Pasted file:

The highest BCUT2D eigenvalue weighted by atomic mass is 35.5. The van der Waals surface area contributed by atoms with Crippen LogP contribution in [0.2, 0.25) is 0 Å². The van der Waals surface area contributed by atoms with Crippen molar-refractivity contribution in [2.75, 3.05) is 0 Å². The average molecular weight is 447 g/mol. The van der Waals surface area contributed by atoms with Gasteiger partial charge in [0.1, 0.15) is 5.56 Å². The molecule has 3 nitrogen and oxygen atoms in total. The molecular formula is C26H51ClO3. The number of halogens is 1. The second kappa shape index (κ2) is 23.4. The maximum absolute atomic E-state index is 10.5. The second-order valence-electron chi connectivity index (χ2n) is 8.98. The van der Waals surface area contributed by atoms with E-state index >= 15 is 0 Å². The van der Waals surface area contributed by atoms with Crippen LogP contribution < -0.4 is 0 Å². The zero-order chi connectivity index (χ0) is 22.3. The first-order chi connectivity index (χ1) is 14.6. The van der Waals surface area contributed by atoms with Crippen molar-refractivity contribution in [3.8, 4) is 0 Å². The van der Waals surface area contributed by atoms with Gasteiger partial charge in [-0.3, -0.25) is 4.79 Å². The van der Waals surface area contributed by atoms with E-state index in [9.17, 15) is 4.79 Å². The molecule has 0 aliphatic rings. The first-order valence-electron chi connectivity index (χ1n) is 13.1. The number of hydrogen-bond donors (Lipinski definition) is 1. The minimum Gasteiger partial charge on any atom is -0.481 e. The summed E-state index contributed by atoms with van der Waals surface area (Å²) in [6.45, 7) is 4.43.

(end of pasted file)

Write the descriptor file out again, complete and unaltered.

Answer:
The highest BCUT2D eigenvalue weighted by atomic mass is 35.5. The van der Waals surface area contributed by atoms with Crippen LogP contribution in [0.2, 0.25) is 0 Å². The van der Waals surface area contributed by atoms with Crippen molar-refractivity contribution in [2.75, 3.05) is 0 Å². The average molecular weight is 447 g/mol. The van der Waals surface area contributed by atoms with Gasteiger partial charge in [0.1, 0.15) is 5.56 Å². The molecule has 3 nitrogen and oxygen atoms in total. The molecular formula is C26H51ClO3. The number of halogens is 1. The second kappa shape index (κ2) is 23.4. The maximum absolute atomic E-state index is 10.5. The second-order valence-electron chi connectivity index (χ2n) is 8.98. The van der Waals surface area contributed by atoms with E-state index >= 15 is 0 Å². The van der Waals surface area contributed by atoms with Crippen LogP contribution < -0.4 is 0 Å². The zero-order chi connectivity index (χ0) is 22.3. The first-order chi connectivity index (χ1) is 14.6. The van der Waals surface area contributed by atoms with Crippen molar-refractivity contribution in [3.8, 4) is 0 Å². The van der Waals surface area contributed by atoms with Gasteiger partial charge in [-0.3, -0.25) is 4.79 Å². The van der Waals surface area contributed by atoms with E-state index in [9.17, 15) is 4.79 Å². The molecule has 0 aliphatic rings. The first-order valence-electron chi connectivity index (χ1n) is 13.1. The number of hydrogen-bond donors (Lipinski definition) is 1. The minimum Gasteiger partial charge on any atom is -0.481 e. The summed E-state index contributed by atoms with van der Waals surface area (Å²) in [6.45, 7) is 4.43.